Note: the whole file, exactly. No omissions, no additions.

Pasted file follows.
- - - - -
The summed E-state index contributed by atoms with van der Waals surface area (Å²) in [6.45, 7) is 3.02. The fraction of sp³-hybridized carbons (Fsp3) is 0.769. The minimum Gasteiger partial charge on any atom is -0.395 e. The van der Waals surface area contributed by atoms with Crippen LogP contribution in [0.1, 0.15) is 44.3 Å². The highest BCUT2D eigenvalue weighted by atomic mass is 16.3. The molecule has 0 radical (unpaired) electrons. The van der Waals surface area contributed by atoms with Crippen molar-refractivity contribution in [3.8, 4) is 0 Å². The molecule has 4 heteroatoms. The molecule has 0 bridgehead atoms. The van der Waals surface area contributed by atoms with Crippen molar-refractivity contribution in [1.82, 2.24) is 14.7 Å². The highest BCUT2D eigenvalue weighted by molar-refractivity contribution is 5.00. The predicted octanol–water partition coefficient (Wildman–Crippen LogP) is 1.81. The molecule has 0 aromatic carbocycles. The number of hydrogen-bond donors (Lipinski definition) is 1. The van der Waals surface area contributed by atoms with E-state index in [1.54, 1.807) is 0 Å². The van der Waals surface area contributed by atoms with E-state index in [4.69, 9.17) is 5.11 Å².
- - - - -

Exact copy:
The summed E-state index contributed by atoms with van der Waals surface area (Å²) in [6.45, 7) is 3.02. The fraction of sp³-hybridized carbons (Fsp3) is 0.769. The minimum Gasteiger partial charge on any atom is -0.395 e. The van der Waals surface area contributed by atoms with Crippen LogP contribution in [0.1, 0.15) is 44.3 Å². The highest BCUT2D eigenvalue weighted by atomic mass is 16.3. The molecule has 0 radical (unpaired) electrons. The van der Waals surface area contributed by atoms with Crippen molar-refractivity contribution in [3.8, 4) is 0 Å². The molecule has 4 heteroatoms. The molecule has 0 bridgehead atoms. The van der Waals surface area contributed by atoms with Crippen molar-refractivity contribution in [1.82, 2.24) is 14.7 Å². The highest BCUT2D eigenvalue weighted by molar-refractivity contribution is 5.00. The predicted octanol–water partition coefficient (Wildman–Crippen LogP) is 1.81. The molecule has 0 aromatic carbocycles. The number of hydrogen-bond donors (Lipinski definition) is 1. The van der Waals surface area contributed by atoms with E-state index in [1.54, 1.807) is 0 Å². The van der Waals surface area contributed by atoms with E-state index in [4.69, 9.17) is 5.11 Å².